A lot can be said about the ‘challenges’ of Facebook, but one of the great things about social media is that it puts you back in touch with old, college friends. (By ‘old’ I mean friends who attended college more than 20 years ago.) In a weird coincidence, I had two of my former undergraduate roommates come through Chicago during the past week.
While visiting with these talented women — Stacie, who works for Teach for America and Esther, a lawyer considering a run for Congress -- I was overwhelmed by the intensity and the importance of the relationships that I formed at the vulnerable age of eighteen, particularly as a young woman. Now the three of us have daughters between the ages of eleven and fourteen. I already see how important it is for my daughter to develop a network of girlfriends.
Stacie and I met on the first day of college, not long after our parents left us in the only all-female dorm on campus. She came from Texas. I came from Florida. We were both a bit dismayed that our families weren’t progressive enough to allow us to stay in a co-ed dorm, and we soon found ourselves going out to a bar down the street from the dorm and drinking beer with baseball players from the Durham Bulls (The drinking age was 18 then). Our first evening together involved gracefully removing ourselves from a situation that we weren’t quite ready to handle.
I also remember on that first day meeting my new roommate Lois, who was sitting on the bed in our dorm room with her parents, waiting for me to arrive. This was before the days of getting much advance notice or contact with your new ‘roomie,’ and Lois’s parents waited, I believe, to make sure that my parents and I were comfortable with her family’s racial differences from the largely white student body.
Lois and I remained friends throughout college, even as we recognized the social differences drawn by my drinking beer and not sleeping enough. We managed to live happily together that first year and still find interests that we shared. After starting out as pre-med and pre-law students, Lois and I respectively abandoned these professions, fell in love with literature while studying with Stanley Fish, Frank Lentricchia and Reynolds Price, and completed BAs, MAs and Phds in English.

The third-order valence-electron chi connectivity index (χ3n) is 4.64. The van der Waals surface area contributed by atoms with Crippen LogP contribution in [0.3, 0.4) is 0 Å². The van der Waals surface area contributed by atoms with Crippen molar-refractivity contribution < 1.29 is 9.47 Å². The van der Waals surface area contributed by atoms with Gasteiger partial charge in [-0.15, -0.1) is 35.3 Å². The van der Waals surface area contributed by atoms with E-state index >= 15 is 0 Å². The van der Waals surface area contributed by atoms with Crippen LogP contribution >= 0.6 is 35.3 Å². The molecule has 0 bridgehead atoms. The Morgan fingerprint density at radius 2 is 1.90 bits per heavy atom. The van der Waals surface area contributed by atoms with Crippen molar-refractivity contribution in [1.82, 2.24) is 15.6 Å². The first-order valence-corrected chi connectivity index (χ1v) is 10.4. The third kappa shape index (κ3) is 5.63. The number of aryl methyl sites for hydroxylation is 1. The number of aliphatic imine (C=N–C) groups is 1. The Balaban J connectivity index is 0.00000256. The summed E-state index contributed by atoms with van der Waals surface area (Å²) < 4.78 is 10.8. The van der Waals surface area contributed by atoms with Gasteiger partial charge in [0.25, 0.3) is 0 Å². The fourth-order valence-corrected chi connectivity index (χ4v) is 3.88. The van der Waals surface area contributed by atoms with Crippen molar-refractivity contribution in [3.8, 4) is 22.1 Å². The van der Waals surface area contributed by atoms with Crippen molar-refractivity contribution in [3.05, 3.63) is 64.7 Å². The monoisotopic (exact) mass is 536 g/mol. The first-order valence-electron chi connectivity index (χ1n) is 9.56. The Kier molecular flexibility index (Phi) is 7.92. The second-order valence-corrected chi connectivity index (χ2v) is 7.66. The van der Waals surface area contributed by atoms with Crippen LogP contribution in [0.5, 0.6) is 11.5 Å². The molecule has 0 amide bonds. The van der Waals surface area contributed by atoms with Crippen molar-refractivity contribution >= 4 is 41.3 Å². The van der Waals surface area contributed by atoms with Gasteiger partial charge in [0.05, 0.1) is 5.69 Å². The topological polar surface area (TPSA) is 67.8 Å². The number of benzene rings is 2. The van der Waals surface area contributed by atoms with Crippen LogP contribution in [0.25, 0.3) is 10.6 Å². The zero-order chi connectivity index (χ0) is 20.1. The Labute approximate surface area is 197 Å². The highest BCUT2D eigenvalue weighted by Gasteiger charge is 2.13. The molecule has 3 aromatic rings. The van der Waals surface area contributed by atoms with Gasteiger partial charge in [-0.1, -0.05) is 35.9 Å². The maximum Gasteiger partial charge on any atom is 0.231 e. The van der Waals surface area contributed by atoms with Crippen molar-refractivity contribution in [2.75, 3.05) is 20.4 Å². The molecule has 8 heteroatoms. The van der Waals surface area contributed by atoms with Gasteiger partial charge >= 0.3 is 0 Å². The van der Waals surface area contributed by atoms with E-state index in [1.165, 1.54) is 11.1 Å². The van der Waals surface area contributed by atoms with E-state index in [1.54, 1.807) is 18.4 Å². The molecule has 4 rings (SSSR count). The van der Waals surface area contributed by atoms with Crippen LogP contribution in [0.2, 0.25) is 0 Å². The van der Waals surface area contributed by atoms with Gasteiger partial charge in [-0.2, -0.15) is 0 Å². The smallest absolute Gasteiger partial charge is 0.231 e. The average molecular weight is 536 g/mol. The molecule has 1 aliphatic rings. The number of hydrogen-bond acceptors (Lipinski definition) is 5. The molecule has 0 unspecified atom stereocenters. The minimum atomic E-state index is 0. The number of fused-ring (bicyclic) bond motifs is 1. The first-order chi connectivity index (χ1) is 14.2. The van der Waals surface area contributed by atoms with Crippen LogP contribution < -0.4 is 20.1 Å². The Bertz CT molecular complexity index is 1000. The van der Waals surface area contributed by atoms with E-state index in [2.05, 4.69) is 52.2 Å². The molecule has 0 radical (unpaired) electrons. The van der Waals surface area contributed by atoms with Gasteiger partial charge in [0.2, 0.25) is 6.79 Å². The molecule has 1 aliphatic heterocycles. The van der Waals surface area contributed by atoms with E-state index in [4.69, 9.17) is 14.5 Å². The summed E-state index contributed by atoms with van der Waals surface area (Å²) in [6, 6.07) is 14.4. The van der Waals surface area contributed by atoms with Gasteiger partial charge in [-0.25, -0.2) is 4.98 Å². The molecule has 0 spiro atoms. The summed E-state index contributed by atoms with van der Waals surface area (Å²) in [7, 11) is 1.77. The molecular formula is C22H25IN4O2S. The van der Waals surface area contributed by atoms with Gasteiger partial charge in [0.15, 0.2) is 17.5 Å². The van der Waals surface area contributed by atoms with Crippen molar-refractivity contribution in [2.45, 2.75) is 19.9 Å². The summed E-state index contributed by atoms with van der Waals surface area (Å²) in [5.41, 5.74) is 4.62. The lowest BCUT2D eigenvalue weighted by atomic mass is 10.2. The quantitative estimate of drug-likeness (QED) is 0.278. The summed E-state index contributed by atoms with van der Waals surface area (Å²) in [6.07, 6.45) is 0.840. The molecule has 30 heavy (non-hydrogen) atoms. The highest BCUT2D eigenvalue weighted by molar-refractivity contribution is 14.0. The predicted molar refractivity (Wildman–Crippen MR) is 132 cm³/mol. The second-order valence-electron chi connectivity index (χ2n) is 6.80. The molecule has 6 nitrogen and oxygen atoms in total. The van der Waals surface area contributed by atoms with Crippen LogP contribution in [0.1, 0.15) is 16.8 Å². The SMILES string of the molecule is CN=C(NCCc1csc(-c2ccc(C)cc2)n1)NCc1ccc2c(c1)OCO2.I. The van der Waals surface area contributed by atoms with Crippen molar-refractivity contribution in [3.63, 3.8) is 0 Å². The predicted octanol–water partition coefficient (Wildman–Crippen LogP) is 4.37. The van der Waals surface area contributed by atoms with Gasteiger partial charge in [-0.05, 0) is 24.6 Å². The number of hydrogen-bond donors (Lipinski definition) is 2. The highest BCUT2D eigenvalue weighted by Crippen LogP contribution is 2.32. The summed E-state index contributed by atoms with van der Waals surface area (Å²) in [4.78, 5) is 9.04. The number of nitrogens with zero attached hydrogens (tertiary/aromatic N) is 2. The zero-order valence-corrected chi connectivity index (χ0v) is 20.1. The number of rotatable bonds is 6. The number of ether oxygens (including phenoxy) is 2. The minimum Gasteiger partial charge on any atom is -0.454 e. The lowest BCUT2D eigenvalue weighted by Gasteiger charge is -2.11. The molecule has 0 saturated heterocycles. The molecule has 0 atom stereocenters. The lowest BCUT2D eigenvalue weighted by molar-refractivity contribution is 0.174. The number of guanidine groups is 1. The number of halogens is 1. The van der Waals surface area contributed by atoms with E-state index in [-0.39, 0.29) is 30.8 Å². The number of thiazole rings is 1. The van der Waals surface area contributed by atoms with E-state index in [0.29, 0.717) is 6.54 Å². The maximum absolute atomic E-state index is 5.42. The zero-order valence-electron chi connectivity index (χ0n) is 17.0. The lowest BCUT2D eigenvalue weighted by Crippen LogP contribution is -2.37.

Throughout my undergraduate years I lived with a variety of different women with whom I became close friends. I met Esther sophomore year, and she shared with us her Cuban family’s immigration story — a father who got off a boat in New York City and worked his way through med school, and a mother who never quite learned English.
Many of us shared a house together our senior year, but, more importantly, we shared our life crises and successes together after we graduated — academic tenure, bar exams, heartbreaks, and, eventually, marriages, divorces, promotions, and pregnancies. Whether we knew it or not, our support for each other taught us something about community, and, more importantly, something about leadership.
Now we find ourselves in our forties moving at a pace that is not quite slowing down, but is starting to settle a bit. Our children are at different ages — from six to sixteen. Some of us have too many cars, mortgages or child care assistants, and others can’t afford (or don’t want) cars, mortgages and child care assistants, but we have all started to recognize the virtue (and the exhaustion) of mid-life. We have continued to push towards leadership positions in our careers, even if we haven’t managed to stay consistently in touch during the past decades. Now we can support each other in different ways as we run for Congress or need professional contacts at universities.
As I ended both visits last week, my ‘old’ friends and I vowed not to let so much time pass between visits. ‘Maybe a girls-only weekend in Florida soon?’ we proposed.
We’ll have to rest up for it…
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